NEW YORK (GenomeWeb) – Saint Louis University's Vaccine and Treatment Evaluation Unit has landed a five-year, $5.8 million contract with the National Institutes of Health to support a multi-omics research program studying the safety and efficacy of vaccines.
The program will use transcriptomics, proteomics, lipidomics, and metabolomics to explore immune response. Under the terms of the contract, SLU will present original ideas for omics studies as well as conduct omics analysis for other centers tapped by the NIH to study vaccines. The study will be of an investigational vaccine for tularemia, a rare and potentially fatal infectious disease that is passed from infected wild rodents to humans via insect bites or direct contact with a sick animal.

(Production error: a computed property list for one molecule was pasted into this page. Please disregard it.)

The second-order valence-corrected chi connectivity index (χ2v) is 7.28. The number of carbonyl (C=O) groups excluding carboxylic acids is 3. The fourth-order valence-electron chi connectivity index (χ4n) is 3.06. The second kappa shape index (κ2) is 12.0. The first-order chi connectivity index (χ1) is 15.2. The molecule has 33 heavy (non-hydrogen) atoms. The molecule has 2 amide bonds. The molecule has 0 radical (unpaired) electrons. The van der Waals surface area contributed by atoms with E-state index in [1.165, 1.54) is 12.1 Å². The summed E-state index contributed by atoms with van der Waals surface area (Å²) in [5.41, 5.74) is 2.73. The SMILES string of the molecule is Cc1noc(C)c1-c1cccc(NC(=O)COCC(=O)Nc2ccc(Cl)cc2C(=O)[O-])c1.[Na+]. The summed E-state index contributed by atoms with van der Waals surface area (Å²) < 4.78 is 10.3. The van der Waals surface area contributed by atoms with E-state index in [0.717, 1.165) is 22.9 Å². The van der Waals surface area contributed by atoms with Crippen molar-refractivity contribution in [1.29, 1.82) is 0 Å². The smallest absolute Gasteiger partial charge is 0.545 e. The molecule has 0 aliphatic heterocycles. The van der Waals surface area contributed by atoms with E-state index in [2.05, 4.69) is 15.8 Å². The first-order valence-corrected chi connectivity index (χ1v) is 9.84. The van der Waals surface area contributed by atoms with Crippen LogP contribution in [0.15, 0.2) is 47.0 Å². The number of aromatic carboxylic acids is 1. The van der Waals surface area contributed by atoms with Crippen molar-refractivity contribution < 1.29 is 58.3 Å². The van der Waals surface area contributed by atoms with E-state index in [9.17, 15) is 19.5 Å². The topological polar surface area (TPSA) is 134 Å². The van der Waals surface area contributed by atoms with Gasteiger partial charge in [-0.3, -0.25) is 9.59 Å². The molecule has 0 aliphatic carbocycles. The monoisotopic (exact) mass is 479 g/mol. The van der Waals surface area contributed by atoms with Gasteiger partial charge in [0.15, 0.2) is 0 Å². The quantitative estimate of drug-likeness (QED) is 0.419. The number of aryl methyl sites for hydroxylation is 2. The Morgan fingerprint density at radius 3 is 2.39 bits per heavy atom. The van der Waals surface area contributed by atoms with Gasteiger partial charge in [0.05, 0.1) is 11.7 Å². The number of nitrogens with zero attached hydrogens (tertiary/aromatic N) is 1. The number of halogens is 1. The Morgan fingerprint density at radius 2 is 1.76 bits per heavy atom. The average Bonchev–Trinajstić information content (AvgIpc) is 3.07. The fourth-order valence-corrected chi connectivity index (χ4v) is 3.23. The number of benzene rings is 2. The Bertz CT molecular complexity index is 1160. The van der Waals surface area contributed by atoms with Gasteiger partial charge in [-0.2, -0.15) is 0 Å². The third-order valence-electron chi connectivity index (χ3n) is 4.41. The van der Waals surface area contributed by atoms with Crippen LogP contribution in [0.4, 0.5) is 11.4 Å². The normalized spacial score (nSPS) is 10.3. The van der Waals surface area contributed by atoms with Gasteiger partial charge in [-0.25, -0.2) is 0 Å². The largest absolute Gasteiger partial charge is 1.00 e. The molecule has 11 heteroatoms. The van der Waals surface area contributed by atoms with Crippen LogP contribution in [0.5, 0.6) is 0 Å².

"We're looking at how a host of systems trigger our [body's immune response] to protect us from infectious diseases," Daniel Hoft, director of infectious disease and immunology at SLU, said in a statement. Hoft is the principal investigator for the contract. "Previously we could only measure a few endpoint responses, such as the presence of an antibody or T cell responses to a specific antigen. But through omics studies, we will be able to use sophisticated technologies to determine all responses in the body necessary to marshal the immune system to best recognize and defend against bacteria, viruses, and other harmful substances."
Hoft will lead a study of how RNA mediates the immune response. Professors Yie-Hsaw Chang and David Wood will lead a proteomics study, David Ford will lead the lipidomics study, and James Edwards will lead the metabolomics portion of the program.
SLU's Vaccine and Treatment Evaluation Unit is one of two National Institute of Allergy and Infectious Diseases-designated sites in the US to conduct multi-omics assessments of vaccines and other infectious disease interventions.